Gardens of Love: Cynthia Bloomquist and Thaw Malin III

West Tisbury’s great scroungers and repurposers.


Most local gardeners would never let anyone visit in late March, but Cynthia Bloomquist and Thaw Malin III could not have been more welcoming at their West Tisbury home and garden, Esidarap (paradise spelled backwards). Bloomquist has lived on the property since 1981, though not always year-round. She’s always considered the Island her real home, as has Thaw since first setting foot here in the 1950s. Seeing the garden’s bones made the experience of learning how these two veteran gardeners approach their work-in-progress, a life-long endeavor despite how much they’ve already accomplished. Bloomquist and Malin have been together a mere five years, but their deep love and appreciation of each other’s strengths make them not only compatible as husband and wife, but as respectful co-planners, co-orchestrators, and co-gardeners on their 2-acre plot.


Thaw grew up outside Morristown, N.J., along with four brothers who all helped their father with gardening projects, including a formal rose garden with cobblestone pathways, terraced stone walls, and a fruit garden. Though he admits hating the work as a child, today he and his brothers share a deep love of gardening. Cynthia considers her grandparent’s two-room camp in Jamestown, R.I., her heart home, where she learned “to love being in nature.”


At her own first home, in Lexington, Mass., Cynthia had a vegetable garden for 10 years, but then moved to a pine forest — not ideal for gardening — so she focused on her Vineyard property, the same one I’m visiting. Not wanting to leave water running when she wasn’t on-Island, her garden of mostly tomatoes and strawberries died off. A friend convinced her to try perennial gardening, and Cynthia began digging out the sub-soil and mixing in topsoil. Believing a garden must provide food, she started a vegetable garden in 2012 and now she has come around to appreciating the beauty of it. That said, Cynthia’s seedlings of Swiss chard and beets look ready for the ground, though she’s having a hard time telling them apart. They start in the house and soon will move to the three-season screened deck before getting rolled to their awaiting plots. Cynthia offhandedly mentions she’s volunteered at Polly Hill since 2010 and has been a member for 20 years, a place where she has learned many lessons she applies at home.


Esidarap encompasses all sides of the house. Cynthia and Malin are great scroungers and repurposers. Whether it is a couple of bowed fence posts incorporated to create an Asian accent fence dividing garden rooms or using a series of concrete septic tanks as raised planting beds, these two search out and utilize a vast array of local finds. They also happily dig up plants no longer wanted in friends’ gardens. All the garden beds in one area, made by Cynthia from salvaged wood, are lined. Although Cynthia was doing “a little crop rotation,” she adds, “Simon Athearn says not to worry about it as long as you put in fertilizer.” Catnip is growing in many areas; they have scallions transplanted as a gift from Thomas Hodgson years ago. Thaw likes that Cynthia lets arugula self-seed, as well as other plants. They compost in two large raised barrels to avoid rodents.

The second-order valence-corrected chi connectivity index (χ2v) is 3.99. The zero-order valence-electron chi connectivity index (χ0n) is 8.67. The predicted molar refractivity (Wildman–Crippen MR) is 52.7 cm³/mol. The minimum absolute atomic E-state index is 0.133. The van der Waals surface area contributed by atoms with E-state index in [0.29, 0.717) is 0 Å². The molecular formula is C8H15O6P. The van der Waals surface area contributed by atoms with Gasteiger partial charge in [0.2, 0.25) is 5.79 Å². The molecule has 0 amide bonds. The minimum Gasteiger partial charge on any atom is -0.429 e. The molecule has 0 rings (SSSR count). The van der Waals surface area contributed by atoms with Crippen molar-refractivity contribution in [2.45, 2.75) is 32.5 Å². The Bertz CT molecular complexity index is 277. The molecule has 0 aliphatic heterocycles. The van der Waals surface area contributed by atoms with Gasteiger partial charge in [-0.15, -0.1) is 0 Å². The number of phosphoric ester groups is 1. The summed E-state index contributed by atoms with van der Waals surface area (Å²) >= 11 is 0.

The centerpiece of the garden was a gaping hole when Thaw arrived on the scene; Cynthia was planning a “swimmable natural pond,” that completed is 35’x34’x8′ deep, with a mini dock reached by a meandering boardwalk from the house. Cynthia wanted “a water view, to hear water, bring in birds, and more planting opportunity.” The pond is rubber lined and to give it a more natural feel they used gravel for edging, making it more beach-like. Not only did they oversee the addition of the pond, Cynthia went underwater to help set the mammoth stones used. She also built the retaining wall running along one side of the pond. The rock comes from Goodale’s. The pump and electrical works for the pond looks like a hobbit house built into the backside of the far fountain area. The solar arrays on their home and barn provide more electricity then they can use, though it goes into the grid and comes back to them.


As we continue our walk, Cynthia points out garlic growing, which she planted after she let the carrots go to seed. There are figs outside as well as two indoors, and they planted all the tall grasses as accents. They have nectarines, European elderberry, franklinia alatamaha, blueberry bushes, raspberries, strawberries, kale, three cherry trees, leeks, some rhubarb coming up, goji berries, and a little grove of plum trees. They’ve moved trees and plants like columbine, lilacs, day lilies, peonies and Rose of Sharon from family properties such as Cynthia’s grandmother’s yard in Seekonk, Mass. They also brought small millstones collected by Cynthia’s father, which Thaw incorporated into the walking paths. All the stone edging along the path was purchased by the pound from Goodale’s pit. Cynthia built a stone retaining wall that runs along the front of the house and creates a fantastic planted bed.


They admit there are more areas in the front of their home that need future attention, but are still focused on completing their rear garden rooms, including a sunken stone room that will be shaded by grape vines. Thaw oversees the development and addition of berms used to create varying scales and garden rooms throughout the property, as well as adding meandering walking trails that will stretch around the entire property. I look forward to visiting again when I can see the fruits of their labor in bloom.